Travelling with medication

Some airlines are advising travellers bringing medication in their hand luggage, should bring a letter from their medical practitioner confirming the type of medication and what it is for.

We have raised this issue with the airline, who advised that if a passenger packs their medication in their hold luggage, they do not require any of their medical information.

If a passenger seeks to carry their essential medication in their cabin luggage, and the form of the medication contravenes aviation regulations e.g., the use of sharps, liquids more than 100ml or oxygen cylinders, they require the passenger to produce confirmation from their healthcare practitioner that the medication is necessary to be carried as it may be required on board.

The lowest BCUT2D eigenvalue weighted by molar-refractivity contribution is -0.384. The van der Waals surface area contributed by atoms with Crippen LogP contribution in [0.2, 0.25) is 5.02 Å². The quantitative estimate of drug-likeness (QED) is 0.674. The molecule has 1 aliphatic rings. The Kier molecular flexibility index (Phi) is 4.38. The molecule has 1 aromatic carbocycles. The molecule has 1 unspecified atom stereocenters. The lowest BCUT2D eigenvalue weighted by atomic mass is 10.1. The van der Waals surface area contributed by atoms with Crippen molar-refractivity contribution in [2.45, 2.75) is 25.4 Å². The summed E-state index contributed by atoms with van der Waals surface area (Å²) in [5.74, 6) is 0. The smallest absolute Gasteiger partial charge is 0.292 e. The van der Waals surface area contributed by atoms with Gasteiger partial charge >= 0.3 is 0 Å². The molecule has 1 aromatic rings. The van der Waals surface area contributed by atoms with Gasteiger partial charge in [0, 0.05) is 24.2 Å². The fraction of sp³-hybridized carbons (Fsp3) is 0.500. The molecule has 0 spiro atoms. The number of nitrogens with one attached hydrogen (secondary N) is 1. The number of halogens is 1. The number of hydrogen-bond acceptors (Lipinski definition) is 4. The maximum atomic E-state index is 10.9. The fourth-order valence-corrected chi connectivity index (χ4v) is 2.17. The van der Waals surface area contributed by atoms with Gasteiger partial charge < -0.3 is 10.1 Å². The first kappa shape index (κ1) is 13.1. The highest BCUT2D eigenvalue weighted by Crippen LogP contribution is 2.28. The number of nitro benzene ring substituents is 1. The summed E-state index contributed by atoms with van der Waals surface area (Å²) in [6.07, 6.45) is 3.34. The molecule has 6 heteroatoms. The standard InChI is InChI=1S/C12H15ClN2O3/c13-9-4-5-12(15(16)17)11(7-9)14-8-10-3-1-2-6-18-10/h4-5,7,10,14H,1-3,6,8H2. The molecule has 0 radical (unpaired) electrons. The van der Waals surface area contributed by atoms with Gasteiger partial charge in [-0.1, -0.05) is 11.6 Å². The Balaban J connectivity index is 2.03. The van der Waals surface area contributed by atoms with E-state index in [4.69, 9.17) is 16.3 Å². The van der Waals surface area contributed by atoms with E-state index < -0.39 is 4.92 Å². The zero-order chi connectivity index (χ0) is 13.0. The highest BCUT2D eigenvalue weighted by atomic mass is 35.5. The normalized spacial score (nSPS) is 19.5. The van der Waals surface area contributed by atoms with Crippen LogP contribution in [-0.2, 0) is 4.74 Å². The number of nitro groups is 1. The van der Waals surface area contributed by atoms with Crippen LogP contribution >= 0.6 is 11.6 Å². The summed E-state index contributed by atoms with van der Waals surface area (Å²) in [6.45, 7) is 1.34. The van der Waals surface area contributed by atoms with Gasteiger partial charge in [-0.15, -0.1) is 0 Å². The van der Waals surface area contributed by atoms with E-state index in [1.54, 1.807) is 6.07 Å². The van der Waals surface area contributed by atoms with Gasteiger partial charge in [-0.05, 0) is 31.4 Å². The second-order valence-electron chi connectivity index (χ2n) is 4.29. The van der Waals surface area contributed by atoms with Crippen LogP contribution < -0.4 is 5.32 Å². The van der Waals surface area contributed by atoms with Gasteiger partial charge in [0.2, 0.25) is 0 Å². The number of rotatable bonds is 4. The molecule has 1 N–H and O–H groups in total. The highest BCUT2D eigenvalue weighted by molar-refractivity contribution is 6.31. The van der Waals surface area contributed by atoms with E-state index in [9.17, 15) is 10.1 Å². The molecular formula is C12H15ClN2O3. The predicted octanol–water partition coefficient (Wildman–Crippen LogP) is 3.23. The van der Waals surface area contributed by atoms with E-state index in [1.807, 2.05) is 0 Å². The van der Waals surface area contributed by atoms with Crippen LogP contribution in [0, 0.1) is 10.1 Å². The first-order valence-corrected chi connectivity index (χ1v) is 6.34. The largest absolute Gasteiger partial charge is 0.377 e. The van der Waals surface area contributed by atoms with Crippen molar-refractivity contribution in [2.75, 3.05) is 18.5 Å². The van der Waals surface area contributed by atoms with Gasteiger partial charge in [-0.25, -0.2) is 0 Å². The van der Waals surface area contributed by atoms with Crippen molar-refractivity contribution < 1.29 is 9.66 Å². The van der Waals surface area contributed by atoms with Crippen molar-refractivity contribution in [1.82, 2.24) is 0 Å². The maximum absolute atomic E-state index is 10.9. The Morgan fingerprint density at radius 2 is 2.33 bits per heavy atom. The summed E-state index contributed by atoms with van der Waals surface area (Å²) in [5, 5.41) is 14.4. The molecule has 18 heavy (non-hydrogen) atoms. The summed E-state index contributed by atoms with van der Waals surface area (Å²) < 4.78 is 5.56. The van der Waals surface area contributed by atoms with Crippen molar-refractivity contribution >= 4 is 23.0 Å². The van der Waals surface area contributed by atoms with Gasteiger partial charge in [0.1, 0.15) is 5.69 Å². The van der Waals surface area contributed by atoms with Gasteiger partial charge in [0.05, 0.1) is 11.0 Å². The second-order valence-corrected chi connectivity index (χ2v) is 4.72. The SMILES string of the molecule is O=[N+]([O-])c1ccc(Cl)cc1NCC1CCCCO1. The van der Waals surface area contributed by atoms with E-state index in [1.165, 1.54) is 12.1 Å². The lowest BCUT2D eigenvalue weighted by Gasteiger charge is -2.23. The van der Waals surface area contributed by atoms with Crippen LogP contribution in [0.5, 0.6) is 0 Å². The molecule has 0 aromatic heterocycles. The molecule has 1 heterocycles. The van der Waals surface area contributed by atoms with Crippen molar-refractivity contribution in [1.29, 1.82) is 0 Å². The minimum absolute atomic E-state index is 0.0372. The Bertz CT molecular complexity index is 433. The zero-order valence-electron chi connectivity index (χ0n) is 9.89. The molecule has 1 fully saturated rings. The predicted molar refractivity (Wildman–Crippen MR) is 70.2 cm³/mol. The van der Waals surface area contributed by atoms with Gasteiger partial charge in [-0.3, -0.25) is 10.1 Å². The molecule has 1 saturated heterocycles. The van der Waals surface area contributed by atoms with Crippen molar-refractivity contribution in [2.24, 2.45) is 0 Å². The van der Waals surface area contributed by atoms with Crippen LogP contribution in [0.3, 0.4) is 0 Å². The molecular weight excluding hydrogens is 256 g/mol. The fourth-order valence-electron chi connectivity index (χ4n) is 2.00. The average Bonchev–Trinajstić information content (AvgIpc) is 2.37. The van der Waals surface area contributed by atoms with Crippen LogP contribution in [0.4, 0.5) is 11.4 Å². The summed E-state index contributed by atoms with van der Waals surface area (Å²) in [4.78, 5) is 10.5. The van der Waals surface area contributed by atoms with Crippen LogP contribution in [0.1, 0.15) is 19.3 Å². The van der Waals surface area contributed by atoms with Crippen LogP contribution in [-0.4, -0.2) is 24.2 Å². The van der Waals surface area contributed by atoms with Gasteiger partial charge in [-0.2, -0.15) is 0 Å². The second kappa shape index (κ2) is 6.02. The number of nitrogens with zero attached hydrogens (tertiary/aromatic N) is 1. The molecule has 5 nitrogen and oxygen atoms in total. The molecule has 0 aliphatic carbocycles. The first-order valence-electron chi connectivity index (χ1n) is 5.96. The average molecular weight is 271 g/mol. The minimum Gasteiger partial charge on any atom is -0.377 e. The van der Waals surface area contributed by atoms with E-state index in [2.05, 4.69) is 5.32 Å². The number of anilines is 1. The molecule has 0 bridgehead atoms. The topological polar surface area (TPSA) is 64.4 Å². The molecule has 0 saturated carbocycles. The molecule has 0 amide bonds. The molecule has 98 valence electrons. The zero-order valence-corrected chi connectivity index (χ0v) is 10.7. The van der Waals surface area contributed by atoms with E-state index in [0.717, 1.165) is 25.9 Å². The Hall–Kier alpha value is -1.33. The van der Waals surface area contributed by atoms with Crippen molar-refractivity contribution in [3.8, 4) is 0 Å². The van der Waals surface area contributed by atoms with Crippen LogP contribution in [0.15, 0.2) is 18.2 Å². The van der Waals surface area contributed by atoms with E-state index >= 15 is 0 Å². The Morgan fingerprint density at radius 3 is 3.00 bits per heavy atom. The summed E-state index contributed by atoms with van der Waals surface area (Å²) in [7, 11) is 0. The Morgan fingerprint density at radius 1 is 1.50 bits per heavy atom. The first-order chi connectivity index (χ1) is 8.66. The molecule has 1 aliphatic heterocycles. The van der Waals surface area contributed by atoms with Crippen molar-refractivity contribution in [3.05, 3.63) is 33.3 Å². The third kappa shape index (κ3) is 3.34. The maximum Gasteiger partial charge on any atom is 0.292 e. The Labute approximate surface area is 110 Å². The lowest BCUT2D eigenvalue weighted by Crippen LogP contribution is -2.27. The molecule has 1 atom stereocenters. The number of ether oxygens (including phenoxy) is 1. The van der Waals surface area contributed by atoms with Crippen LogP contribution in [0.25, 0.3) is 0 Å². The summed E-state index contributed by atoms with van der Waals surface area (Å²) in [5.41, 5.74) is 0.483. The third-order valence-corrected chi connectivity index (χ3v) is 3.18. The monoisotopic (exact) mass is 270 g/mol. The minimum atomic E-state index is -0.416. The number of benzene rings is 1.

However, as the advice on their website is not clear on this point as it "advises passengers to take their medication in their hand luggage, and it does not specify which sort of medication requires a letter", we have written to the airline again asking for their webpage to be updated on this point.

Practices may choose to do this private work but are not obliged to do so; if they do, practices are able to charge for travel-related requests for information. Patients can also provide proof of medical conditions and medication by showing airlines their medical records on the NHS App, by accessing their online medical record, or by getting a copy of their medical summary from their practice.